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Adult caregivers such as parents, teachers, coaches, and other mentors play a critical role in shaping and supporting self-regulation development from birth through young adulthood through an interactive process called “co-regulation.”
This snapshot summarizes key concepts about self-regulation development and intervention for infants and toddlers for practitioners and educators interested in promoting self-regulation for this age group. It is based on a series of four reports on Self-Regulation and Toxic Stress prepared for the Administration for Children and Families (ACF). Visit the Toxic Stress and Self-Regulation Reports Visit disclaimer page page for more information.
Self-regulation skills developing in infants:
- Shifting attention or averting gaze when over overwhelmed
- Self-soothing by sucking fingers or a pacifier
Developing in toddlers:
- Focusing attention for short periods
- Adjusting behavior to achieve goals
- Briefly delaying gratification
- Beginning to label feelings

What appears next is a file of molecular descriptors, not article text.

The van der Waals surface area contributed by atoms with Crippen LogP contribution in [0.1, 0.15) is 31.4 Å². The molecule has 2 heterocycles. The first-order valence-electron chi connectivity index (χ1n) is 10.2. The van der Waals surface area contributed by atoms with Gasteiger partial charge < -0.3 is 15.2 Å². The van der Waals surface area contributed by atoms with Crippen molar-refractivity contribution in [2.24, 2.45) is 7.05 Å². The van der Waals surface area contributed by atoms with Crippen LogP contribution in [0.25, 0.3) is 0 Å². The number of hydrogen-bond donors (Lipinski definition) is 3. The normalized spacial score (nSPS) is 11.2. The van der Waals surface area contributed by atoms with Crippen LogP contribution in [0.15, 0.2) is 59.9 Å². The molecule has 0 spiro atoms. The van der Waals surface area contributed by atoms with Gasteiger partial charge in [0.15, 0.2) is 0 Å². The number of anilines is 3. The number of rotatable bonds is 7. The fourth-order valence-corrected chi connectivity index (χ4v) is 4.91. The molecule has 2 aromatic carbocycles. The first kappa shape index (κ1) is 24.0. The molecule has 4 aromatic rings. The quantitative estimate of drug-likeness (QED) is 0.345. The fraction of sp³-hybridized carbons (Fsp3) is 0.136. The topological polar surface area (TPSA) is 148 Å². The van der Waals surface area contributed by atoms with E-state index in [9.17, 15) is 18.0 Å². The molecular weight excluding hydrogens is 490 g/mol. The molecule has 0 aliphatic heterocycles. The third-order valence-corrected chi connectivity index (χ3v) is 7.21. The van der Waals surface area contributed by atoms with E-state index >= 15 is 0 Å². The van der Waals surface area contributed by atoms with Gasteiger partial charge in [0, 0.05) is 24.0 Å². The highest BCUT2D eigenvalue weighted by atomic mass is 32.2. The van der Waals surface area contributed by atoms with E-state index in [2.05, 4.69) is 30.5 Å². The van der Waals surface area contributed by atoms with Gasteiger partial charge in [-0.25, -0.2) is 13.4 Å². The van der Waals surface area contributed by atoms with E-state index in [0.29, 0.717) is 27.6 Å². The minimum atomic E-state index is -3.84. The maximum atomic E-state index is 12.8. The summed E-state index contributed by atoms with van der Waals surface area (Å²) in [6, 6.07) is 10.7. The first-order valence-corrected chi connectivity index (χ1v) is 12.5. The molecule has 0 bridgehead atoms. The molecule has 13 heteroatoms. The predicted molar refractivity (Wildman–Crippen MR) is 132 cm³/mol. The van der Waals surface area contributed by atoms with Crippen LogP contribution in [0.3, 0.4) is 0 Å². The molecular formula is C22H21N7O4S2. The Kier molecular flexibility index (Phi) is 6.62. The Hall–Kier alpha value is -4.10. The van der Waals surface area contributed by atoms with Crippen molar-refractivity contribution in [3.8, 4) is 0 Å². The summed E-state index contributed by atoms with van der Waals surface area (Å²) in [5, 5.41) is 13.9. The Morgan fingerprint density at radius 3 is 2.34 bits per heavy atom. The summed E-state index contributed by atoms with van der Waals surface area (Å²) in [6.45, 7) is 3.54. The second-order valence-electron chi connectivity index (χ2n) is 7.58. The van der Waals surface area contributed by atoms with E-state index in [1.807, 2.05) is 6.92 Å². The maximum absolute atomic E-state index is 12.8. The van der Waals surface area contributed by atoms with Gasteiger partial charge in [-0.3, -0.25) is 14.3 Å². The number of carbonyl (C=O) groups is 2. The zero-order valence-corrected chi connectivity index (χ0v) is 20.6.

- Turning to adults for help with strong feelings
Key considerations for promoting self-regulation in infants and toddlers:
- Train teachers and child care staff in co-regulation skills, particularly warm interaction, responsivity to child cues, and environmental structure
- Identify ways to support school and child care staff’s own self-regulation capacity
- Share self-regulation information, ideas, and classroom approaches with parents/caregivers to support their co-regulation and promote consistency across environments
Rosanbalm, K.D., & Murray, D.W. (2017). Self-Regulation Snapshot #1: A Focus on Infants and Toddlers. OPRE Report #2018-10, Washington, DC: Office of Planning, Research, and Evaluation, Administration for Children and Families, US. Department of Health and Human Services.
- The act of managing thoughts and feelings to enable goal-directed actions.
- The supportive process between caring adults and children, youth, or young adults that fosters self-regulation development.